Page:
Antipsychotic Drugs Could Increase Children’s Risk of Type 2 Diabetes
Over the past few years, the safety of prescription drugs for children and teenagers have been a hot topic. Several studies have found that parents continue to let their children take their prescription drugs without any supervision, which increases the likelihood of drug abuse. These studies have also found that children with prescription drugs, whether they are painkillers or antipsychotic medications, partake in riskier behaviors, such as selling drugs or overdosing of their medications. In a new study, researchers found another risk factor of taking prescription drugs, specifically antipsychotics. The researchers reported that antipsychotic drugs might increase a child's risk of type 2 diabetes.
For this study, the research team from Vanderbilt University examined the effects of antipsychotic drugs with brand names such as Abilify, Seroquel, Risperdal and Zyprexa. The researchers reviewed the data of 28, 858 children who were prescribed these antipsychotics and compared the information to 14,429 children who were prescribed other drugs gathered from the Tennessee's Medicaid Program that followed them for 12-years. The participants were between the ages of six and 24. The data was collected from Jan. 1, 1996 to Dec. 31, 2007.
The researchers discovered that taking these specific brand name antipsychotics increased the risk of type 2 diabetes by three-folds. The researchers noted that the increased risk could be noticeable within the first year of taking the medications. The risk of type 2 diabetes continued even after the children and young adults stopped taking the drugs. The team discovered that these drugs lead to a weight gain of around 20 to 30 pounds. Weight gain has been constantly associated as a risk factor for type two diabetes. Type 2 diabetes is a chronic illness that can lead to severe health complications when left unchecked. Even though this chronic illness has often been dubbed adult-onset diabetes, recently more and more children are diagnosed with it, which could lead to health complications starting earlier.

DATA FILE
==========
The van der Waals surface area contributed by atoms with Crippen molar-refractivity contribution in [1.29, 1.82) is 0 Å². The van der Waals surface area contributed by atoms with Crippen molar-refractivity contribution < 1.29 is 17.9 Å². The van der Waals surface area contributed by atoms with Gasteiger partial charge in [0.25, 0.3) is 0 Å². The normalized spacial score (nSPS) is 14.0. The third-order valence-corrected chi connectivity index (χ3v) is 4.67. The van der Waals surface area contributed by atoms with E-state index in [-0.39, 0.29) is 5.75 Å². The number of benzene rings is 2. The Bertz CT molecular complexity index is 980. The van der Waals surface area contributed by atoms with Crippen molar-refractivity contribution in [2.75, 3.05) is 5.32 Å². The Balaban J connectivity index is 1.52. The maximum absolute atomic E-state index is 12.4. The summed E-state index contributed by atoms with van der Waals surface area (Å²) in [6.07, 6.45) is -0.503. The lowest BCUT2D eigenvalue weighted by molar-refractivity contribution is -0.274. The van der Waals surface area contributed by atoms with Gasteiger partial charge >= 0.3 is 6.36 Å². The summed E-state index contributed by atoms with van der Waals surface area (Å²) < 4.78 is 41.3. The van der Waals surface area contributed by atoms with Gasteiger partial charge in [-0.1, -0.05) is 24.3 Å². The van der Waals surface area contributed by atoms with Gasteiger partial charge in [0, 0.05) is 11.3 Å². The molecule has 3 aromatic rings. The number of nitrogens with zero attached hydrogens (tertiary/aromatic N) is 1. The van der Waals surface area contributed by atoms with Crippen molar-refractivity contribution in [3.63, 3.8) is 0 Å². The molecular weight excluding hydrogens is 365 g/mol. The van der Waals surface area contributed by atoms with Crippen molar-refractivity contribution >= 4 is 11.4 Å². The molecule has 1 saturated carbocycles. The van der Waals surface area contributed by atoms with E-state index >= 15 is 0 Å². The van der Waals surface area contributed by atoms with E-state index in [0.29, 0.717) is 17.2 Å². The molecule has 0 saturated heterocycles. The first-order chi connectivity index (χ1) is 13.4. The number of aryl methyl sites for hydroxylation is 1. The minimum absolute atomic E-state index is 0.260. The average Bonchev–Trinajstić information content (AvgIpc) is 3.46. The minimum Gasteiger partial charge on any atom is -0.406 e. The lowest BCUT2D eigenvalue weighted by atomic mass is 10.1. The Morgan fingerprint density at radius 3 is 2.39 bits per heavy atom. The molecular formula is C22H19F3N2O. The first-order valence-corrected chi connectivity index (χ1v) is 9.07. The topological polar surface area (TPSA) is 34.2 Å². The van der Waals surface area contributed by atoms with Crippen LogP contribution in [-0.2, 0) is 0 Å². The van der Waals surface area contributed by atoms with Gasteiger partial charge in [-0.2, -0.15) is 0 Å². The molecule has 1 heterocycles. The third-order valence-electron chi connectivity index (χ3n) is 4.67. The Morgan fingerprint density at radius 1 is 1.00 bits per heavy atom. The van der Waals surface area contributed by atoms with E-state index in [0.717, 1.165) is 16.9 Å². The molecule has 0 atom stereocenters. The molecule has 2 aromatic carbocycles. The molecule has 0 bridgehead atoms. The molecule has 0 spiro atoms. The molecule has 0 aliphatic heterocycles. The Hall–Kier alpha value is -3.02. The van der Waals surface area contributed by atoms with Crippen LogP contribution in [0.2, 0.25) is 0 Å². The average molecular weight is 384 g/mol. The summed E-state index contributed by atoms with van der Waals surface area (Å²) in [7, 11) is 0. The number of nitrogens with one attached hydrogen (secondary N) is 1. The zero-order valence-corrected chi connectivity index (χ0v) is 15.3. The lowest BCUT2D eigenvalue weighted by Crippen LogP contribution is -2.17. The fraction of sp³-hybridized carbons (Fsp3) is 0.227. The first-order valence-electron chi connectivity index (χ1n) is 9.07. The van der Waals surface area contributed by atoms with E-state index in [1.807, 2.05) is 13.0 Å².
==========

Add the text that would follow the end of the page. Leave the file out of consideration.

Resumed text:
"My advice would be to be very cautious about starting an antipsychotic," Wayne A. Ray Ph.D., co-author of the study said according to USA Today. Ray a professor of preventative medicine at Vanderbilt. "If the child has one of these indications for one of these other medications, that means looking very carefully at alternative medication - perhaps trying them first...Then, perhaps at the end of the day it may be necessary to use an antipsychotic, but you at least will have tried the safer options."
The study was published in JAMA Psychiatry.